Micrit Monastrell 2017

Micrit Monastrell 2017
€27.90
€167.40
OR

Information

ELABORATION
Micrit Monastrell 2017
is made with Monastrell from Jumilla that comes from a vineyard of about 80 years planted on a staggered loam (planting in parallel rows) and in dry land. The soils are sandy loam and covered with gravel. The vatting was done in underground stone presses with part of whole clusters. The refining lasted 17 months in 500-litre neutral French oak barrels and was bottled in March 2019 without filtering.
Micrit is the name given to the fine particles formed by the erosion of carbonate limestone rocks. These limestone rocks come from the detachment of the bedrock found in the mountains that surround the vineyard. Its erosion corresponds to mechanical effects (soil tillage), atmospheric (wind and rain) or physical (due to weathering). This degradation of limestone forms the soil where takes root this vineyard in which Micrit 2017 is born.

TASTING NOTES (Published in El Club April 2020)
Micrit Monastrell 2017
has an intense, very bright and deep garnet colour. On the nose, powerful notes of black fruits appear at the right point of ripeness, reminiscent of gooseberries, cherries and blueberries, and which are combined with aromas of Mediterranean herbs and spices such as rosemary, dried bay leaf or black pepper and cloves. On the palate it is voluminous, with a silky texture that runs through the palate and is made up of soft and abundant tannins, which give a good structure to the whole, as well as good ageing potential. Fresh and tasty, it has lingering final notes of black liquorice, hints of toasted wood and juicy black fruit. A balanced and full-bodied red wine, perfect to accompany large dishes of red meat, baked lamb, small game or a table of cured sheep and cow cheeses. To be enjoyed from now on and for the next 7 years served between 14 and 16ºC in a Cabernet / Merlot glass from the Riedel Vinum series (6416/0) or in the Syrah from the Riedel Vinum series (6416/30).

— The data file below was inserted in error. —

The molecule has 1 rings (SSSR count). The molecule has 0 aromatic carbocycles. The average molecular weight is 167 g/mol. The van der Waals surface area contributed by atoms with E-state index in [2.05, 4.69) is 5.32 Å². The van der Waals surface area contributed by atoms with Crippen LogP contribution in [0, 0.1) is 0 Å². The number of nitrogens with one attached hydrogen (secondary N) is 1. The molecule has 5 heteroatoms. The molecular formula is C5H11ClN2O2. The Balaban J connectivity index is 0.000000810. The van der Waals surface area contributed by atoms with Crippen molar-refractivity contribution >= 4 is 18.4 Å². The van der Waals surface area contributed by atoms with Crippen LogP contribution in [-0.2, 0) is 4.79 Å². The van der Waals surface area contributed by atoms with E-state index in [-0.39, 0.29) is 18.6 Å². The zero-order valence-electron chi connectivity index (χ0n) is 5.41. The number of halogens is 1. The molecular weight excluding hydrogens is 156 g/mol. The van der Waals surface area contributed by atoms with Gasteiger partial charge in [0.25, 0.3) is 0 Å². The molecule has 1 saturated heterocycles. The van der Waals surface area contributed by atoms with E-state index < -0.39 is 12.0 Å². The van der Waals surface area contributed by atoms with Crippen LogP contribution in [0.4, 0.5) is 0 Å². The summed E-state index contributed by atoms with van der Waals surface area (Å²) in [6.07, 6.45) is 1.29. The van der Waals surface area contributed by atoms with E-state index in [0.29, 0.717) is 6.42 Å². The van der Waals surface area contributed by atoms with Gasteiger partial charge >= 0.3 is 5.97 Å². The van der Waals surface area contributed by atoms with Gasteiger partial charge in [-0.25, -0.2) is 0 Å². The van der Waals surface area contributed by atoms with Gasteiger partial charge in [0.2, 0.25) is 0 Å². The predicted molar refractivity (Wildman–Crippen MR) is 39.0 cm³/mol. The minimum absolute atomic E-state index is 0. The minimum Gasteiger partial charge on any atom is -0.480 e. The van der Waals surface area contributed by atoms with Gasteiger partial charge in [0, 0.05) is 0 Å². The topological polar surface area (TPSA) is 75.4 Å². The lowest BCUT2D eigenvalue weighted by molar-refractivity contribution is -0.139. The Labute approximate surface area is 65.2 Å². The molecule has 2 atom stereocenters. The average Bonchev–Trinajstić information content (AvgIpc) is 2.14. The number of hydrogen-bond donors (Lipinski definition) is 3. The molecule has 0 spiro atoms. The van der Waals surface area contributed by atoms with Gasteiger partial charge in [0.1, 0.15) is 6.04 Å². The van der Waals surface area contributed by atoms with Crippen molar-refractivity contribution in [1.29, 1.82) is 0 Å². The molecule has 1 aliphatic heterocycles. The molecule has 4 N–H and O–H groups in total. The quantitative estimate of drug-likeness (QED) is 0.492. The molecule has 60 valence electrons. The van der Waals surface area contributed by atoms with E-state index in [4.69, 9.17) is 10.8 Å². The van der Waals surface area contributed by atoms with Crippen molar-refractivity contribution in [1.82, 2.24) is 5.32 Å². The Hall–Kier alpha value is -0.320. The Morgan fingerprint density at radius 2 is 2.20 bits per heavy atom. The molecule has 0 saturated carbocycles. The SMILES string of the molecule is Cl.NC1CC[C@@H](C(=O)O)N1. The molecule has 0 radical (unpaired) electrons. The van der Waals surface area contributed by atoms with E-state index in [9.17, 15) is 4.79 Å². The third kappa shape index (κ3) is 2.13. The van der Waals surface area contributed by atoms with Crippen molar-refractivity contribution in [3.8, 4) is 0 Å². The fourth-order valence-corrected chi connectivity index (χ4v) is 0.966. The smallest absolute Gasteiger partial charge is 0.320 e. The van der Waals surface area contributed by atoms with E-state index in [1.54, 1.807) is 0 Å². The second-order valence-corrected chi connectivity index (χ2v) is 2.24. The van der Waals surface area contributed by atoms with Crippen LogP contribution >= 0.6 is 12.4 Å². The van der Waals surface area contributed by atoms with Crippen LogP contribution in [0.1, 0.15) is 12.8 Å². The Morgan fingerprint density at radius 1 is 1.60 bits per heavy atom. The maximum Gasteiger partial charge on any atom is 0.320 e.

Micrit 2017 is a new vision of the monastrell”, affirms José María Vicente.